Something for the wider education community. I think we need to do more to teach problem-solving and critical thinking through out the curriculum so this online conference looks like it would be very helpful to many people in many teaching areas. I especially like that Microsoft is partnering with the incredibly prestigious Smithsonian. Partnerships between educational institutions and industry are very important for building a better society.
Exploring Problem-Solving Processes with Smithsonian and Microsoft
The Smithsonian Institution and Microsoft US Partners in Learning’s new partnership is designed to help students and educators deepen their understanding of problem-solving processes. Together we are launching a free, multi-disciplinary two-part online conference demonstrating how Smithsonian specialists use critical-thinking skills to solve problems in their areas of expertise. The conferences will feature live presentations, moderated forums, and an online exhibit hall that will allow participants everywhere to experience virtually the world of Smithsonian collections and Microsoft’s free education tools. Join us and tackle some of the world’s most intriguing problems with historians, scientists, educators, and other experts as they share their questions, their methods, and their intriguing findings. Click here to register!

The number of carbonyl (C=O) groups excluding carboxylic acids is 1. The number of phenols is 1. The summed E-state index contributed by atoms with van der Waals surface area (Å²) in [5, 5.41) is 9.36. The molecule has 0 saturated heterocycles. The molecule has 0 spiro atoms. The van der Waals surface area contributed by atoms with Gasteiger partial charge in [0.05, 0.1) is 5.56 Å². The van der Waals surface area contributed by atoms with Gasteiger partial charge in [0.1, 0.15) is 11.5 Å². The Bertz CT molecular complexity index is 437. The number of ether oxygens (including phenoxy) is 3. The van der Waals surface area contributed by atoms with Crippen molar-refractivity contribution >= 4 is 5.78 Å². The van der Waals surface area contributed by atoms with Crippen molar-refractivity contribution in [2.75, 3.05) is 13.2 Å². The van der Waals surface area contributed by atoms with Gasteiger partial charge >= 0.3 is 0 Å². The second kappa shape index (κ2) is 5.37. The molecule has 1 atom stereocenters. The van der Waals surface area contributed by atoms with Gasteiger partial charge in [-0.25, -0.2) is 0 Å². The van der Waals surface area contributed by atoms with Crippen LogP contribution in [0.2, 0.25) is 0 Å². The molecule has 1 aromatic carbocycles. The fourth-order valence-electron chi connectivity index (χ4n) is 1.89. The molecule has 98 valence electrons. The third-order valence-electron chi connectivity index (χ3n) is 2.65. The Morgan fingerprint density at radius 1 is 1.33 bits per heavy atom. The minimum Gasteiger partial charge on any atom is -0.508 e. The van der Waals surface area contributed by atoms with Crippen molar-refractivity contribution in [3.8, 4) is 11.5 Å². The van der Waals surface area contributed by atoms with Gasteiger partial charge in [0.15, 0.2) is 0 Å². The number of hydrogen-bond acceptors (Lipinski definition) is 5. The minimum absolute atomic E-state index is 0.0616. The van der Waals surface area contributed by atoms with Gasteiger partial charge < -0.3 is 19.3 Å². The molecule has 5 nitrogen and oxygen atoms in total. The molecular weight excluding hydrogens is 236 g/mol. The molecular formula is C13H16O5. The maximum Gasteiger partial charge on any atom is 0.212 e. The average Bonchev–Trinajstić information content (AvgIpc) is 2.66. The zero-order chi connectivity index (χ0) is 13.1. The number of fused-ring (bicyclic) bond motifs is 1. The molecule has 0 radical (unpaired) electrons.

Tuesday, April 13
The American Experience
Wednesday, April 14
Valuing World Cultures
Wednesday, April 28
Unlocking Mysteries of the Universe
Thursday, April 29
Understanding Our Biodiverse Planet
11:00 to 11:50 am EDT
How do we change a stereotype?
Who owns music?
Are there other worlds out there?
What do modern animal bones tell us about biodiversity?
12:00 to 12:50 pm EDT
What can science tell us about American history?
What happens when a people meets its past?
How have we imagined other worlds?
Can development and conservation go hand-in-hand?
2:00 to 2:50 pm EDT
What does clothing communicate?
How does design solve everyday problems?
How do we grasp the vastness of the universe?
How (and why) do we count living things?